Coronavirus – a practical guide for business owners

(Credit: Studio Incendo / Creative Commons 2.0)

By Sarah O’Toole, Grant Thornton

It’s no exaggeration to say that the global coronavirus pandemic has caused the greatest peace-time economic shock in history.

Sarah O’Toole, Grant Thornton

As governments around the world have imposed restrictions on individual movement and closed borders in bid to stop the virus spreading, hitherto profitable and viable businesses across multiple sectors including aviation, hospitality, events and retail have been plunged into a deep and uncertain crisis.

So, what can businesses do in such unprecedented challenging and uncertain times?

While we await the introduction of the Chancellor’s £330bn economic package to support the economy announced this week, we’ve produced a seven step guide which businesses should find helpful if they find themselves impacted during these unprecedented times.

1. Remember cash is king
Companies that have not faced a liquidity crunch before can find the actions needed to change their cash flow management processes overly demanding. However, moving to a receipts and payments basis, daily forecasting and integrating short- and medium-term forecasts almost always increases headroom, runway time to implement other actions and confidence with shareholders and lenders.

2. Be proactive in speaking to your lenders
The more notice that you can give your debt provider of the potential impact of coronavirus on trading performance and liquidity, the more chance there is of getting the flexibility you may need.

3. Prioritise existing shareholders
While new money could be raised from third parties, it will potentially be both expensive and a difficult process. Most often, the existing shareholders and lenders to your business should be your priority.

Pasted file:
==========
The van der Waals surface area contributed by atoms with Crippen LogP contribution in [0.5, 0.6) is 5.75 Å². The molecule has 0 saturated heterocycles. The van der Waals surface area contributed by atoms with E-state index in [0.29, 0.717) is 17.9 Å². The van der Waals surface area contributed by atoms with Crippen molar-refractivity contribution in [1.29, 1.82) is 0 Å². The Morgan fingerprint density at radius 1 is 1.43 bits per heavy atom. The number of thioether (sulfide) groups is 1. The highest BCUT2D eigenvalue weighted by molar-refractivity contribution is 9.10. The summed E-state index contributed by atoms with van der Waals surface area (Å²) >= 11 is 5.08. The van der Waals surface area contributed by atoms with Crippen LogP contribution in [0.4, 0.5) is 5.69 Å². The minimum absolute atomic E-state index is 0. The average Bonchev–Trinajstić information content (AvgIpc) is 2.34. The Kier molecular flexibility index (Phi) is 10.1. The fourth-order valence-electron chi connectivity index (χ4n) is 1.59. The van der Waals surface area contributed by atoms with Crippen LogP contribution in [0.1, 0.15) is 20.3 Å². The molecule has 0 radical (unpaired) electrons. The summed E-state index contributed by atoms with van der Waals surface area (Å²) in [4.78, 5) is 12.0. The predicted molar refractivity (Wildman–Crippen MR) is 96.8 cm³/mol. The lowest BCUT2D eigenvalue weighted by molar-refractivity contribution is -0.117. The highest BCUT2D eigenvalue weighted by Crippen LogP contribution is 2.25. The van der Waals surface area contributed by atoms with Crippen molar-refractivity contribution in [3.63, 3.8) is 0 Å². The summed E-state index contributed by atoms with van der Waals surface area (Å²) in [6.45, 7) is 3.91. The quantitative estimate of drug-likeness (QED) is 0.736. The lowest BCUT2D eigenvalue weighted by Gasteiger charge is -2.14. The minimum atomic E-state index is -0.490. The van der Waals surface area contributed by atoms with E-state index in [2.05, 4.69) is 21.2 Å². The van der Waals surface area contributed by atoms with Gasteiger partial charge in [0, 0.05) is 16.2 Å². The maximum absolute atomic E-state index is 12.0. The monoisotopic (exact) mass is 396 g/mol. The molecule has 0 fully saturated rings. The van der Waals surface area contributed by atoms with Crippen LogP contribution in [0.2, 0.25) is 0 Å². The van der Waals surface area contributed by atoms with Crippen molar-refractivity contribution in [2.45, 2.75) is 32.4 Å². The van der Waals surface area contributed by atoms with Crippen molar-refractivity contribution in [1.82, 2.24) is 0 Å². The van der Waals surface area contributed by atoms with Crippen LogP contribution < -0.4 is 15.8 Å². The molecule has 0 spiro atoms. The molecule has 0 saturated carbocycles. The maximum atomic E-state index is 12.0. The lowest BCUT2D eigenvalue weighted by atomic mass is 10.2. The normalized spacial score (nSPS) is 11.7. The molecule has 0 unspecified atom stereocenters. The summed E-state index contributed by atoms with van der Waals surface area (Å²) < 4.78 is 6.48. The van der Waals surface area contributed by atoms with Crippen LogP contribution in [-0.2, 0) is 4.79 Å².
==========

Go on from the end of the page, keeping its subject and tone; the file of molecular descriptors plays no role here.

4. Working capital modelling is essential
Certain types of debt facilities are more-quickly impacted by downturns in trading. This is especially so for asset-based facilities where available funding is driven by debtor and stock levels. Careful modelling of the impact of trading on headroom levels is essential.

5. Review temporary finance options
Other sources of temporary financing include deferral of monies due to HMRC through a ‘time to pay’ arrangement, customer payment profiles and asset specific finance.

6. Stress testing
Stress testing forecasts for different impact scenarios will help provide better clarity on the sufficiency of liquidity and inform the required actions and asks of financial stakeholders.

7. Compliance
Check your compliance with the covenants and obligations in your various debt facilities, including the representations that have to be made on any drawdowns.

We hope you find these steps useful and it makes sense to revisit as the situation evolves – to discuss any queries related to the impact of the coronavirus on your company, or if you are concerned about your responsibilities as a director as a result of liquidity issues, please contact me, or one of the team here.